This Halacha is an excerpt from our Sefer
Music therapy-May one listen to music during the three weeks for emotional and mental health purposes?
In general, one may not play or listen to music during the three weeks. [It is forbidden to listen to music, whether live or recorded. This applies likewise to Chassidic Niggunim, whether a slow or fast Niggun. Thus one may not listen to music on a tape, CD, Ipod, MP3 and the like.] However, this only applies if one is doing so for purposes of pleasure. One may, however, listen to music for therapeutic purposes, such as to remove depression, anxiety and other mental or emotional turmoil’s that one may be experiencing. This applies especially towards women. [However, if one is able to accomplish the same music therapy without listing to actual musical instruments, such as through listening to A Cappella music, or through listening to various nature sounds, then one is to do so.]
May one who is driving late at night listen to music for the sake of preventing him from falling asleep at the wheel?
 Aruch Hashulchan 493:2 regarding Sefira
 P”M 551 A”A 10; Kitzur SH”A 122:1
 Shevet Halevi 2:57; 127; Igros Moshe 1:166; 3:87; Minchas Yitzchak 1:111; Kinyan Torah 2:99; Yechaveh Daas 3:30; Mishneh Halachos 8:128; Az Nidbaru 10:23; Piskeiy Teshuvos 551:13; 493:4
 See Moed Lekol Chaiy 10:19, brought in Kaf Hachaim 551:41 that even by singing of the mouth it is better not to sing even slow Niggunim which break the heart; Piskeiy Teshuvos 551:13; There is no reason to differentiate, as all music has a power of Simcha, and singing a soulful Niggun also gives one Simcha. Admur in various areas of Chassidus writes that some people enjoy fast music while others enjoy slow, depressing music, and each one has a different pleasure. So I received from various Morei Horaahs. However, some are lenient in this matter. Each person is to contact his Rav.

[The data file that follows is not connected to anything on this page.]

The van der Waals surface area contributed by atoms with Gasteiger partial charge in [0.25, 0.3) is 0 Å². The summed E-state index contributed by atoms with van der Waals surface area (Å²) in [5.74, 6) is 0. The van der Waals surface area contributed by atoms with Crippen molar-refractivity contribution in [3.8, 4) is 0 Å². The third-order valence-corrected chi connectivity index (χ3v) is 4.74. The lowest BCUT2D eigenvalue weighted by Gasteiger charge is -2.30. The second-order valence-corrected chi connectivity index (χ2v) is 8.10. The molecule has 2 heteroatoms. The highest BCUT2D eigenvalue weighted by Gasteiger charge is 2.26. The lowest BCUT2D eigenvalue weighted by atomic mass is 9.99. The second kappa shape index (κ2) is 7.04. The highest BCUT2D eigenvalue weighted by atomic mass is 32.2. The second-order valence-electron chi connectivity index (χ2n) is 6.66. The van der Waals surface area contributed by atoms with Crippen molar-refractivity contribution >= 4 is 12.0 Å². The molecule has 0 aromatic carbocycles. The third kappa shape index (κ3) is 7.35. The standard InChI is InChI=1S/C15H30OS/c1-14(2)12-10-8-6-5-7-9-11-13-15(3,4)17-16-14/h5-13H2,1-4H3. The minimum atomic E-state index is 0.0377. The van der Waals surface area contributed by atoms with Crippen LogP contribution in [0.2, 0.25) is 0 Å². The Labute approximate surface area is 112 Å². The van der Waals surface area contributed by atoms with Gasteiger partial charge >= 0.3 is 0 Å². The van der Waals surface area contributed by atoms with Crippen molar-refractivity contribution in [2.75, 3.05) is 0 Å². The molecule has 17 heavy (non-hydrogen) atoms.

So is understood from all Poskim who rule a musician may play for gentiles due to that for him it is not for pleasure. [See P”M 551 A”A 10; Kitzur SH”A 122:1; Ben Ish Chaiy Devarim 5; Biur Halacha 551 “Mematin”; Kaf Hachaim 551:39; Igros Moshe 3:87; Kinyan Torah 2:99] So is also understood from M”A 560:9; and Sota 49a regarding the allowance to sing during laborious work in order to hasten their work ability.
 See Shevet Halevi 8:127 “Especially the women who do so to remove their depression, and it is permitted” [however it is unclear if he refers to during the year or even during Bein Hametzarim, although, in truth the reason of the Heter should apply during all times]; See Piskeiy Teshuvos 493 footnote 36; Chelkas Yaakov 1:61 and 3:98 regarding Shabbos; See Sefer “Eileh Heim Moadaiy” 3:63-65 for a discussion from Poskeiy Zemaneinu on this matter
The reason: As the music is not being listened to for purposes of joy and dancing but for therapeutic purposes, and in such a case the custom was never accepted to prohibit the music.
 This follows the same logic as the previous Q&A.